I think it all starts with word problems.  This is contrary to the model of American math education, and maybe beyond.  We teach you the skill and then teach you how to apply it.

You know what, though?  I'm not the one who is backwards on this.  Remember Psych 101?  When a person is exposed to a new piece of knowledge, she will attempt to incorporate that fact into her worldview.  If she can't find a schema for it or hasn't developed an advantageous strategy for assimilation, then she's barely better off than if she hadn't been exposed to the fact in the first place.  On the other hand, if she can effectively identify a schema and assimilate the fact into it, then her worldview is expanded and she is embiggened by the process.

Not everyone has had Psych 101, I suppose, so I'll illustrate.  Let's say that a young child sees a German Shepherd, which is the first time that she recalls seeing a dog that is as big as she is.  She doesn't know what to make of it; perhaps she is inclined to think of it as a "big animal" like a pony or a goat, except that she has developed a sense of "dogishness" (that adults would call "canine") that this animal satisfies in many ways except size.  That sense is her schema of "dog", and when an adult tells her that German Shepherd are also dogs, she is able to broaden her schema to understand that dogs can be big and perform tasks beyond companionship. 

However, this model is exactly what we don't do in math education.  The skill comes out of the textbook through the blackboard without giving any sense of how it works into your worldview.  This is tragically short-sighted, since mathematics is actually the formalization of the modelling our ancestors did to solve their real-world problems.  Sometimes we are so busy answering "how" that we forget to ever get around to "why".  Some students can get it anyways, of course, but we're far too comfortable with thinking that when other students can't get it that the problem is with the students and not with the math instruction.  Back when I was in high school, if 80% of students barely understood math and 10% of students mastered the concepts, we'd have enough understanding to sustain society's population of alphas and betas.  We don't live in that world any more; machines are currently doing much of the work that used to be done by Deltas and the Gammas are next in line for reassignment.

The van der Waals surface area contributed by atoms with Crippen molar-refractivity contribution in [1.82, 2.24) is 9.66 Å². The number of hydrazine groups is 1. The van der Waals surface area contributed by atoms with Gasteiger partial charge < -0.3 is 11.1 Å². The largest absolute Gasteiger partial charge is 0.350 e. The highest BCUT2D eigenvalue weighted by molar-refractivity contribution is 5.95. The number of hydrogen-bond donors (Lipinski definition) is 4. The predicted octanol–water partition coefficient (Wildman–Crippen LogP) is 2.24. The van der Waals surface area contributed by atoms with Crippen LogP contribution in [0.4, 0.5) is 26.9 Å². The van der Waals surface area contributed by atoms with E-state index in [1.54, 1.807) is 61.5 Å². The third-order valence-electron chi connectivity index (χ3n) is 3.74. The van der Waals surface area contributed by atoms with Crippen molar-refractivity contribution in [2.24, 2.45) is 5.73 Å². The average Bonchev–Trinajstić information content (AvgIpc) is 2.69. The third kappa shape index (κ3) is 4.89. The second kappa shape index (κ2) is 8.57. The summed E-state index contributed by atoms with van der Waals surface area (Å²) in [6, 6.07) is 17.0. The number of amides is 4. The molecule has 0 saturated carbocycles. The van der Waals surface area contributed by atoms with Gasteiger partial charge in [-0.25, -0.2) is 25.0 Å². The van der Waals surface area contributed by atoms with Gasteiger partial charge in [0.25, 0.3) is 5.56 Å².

Let me give you an example I use at the beginning of one of my pre-algebra lessons.  I am leading a full-day field trip, so I made some packaged lunches for the adults and children.  Each adult lunchbox contains seven crackers and five pieces of sausage, and each child lunchbox contains three crackers and two pieces of sausage.  If there are ten children and four adults on the field trip, what is the total inventory of food in the lunchboxes?  Go ahead and solve that problem: note that it is a moderately difficult arithmetic problem that requires a few steps.  Still, in my experience, it is not beyond the intuition of the sufficiently motivated student to understand that they want to "dump out" all of the lunchboxes and gather all of the similar foodtypes together.  I've got a follow-up question too -- did you come up with fifty-eight crackers and forty pieces of sausage as your solution, or ninety-eight food pieces?  Whichever answer you came up with, why did you settle on that as the better answer?

So, once people have worked out a few problems like this in small groups, I show how you would solve this in "algebra language":

10 ( 3C + 2S ) + 4 ( 7C + 5S )
30C + 20S + 28C + 20S
58C + 40S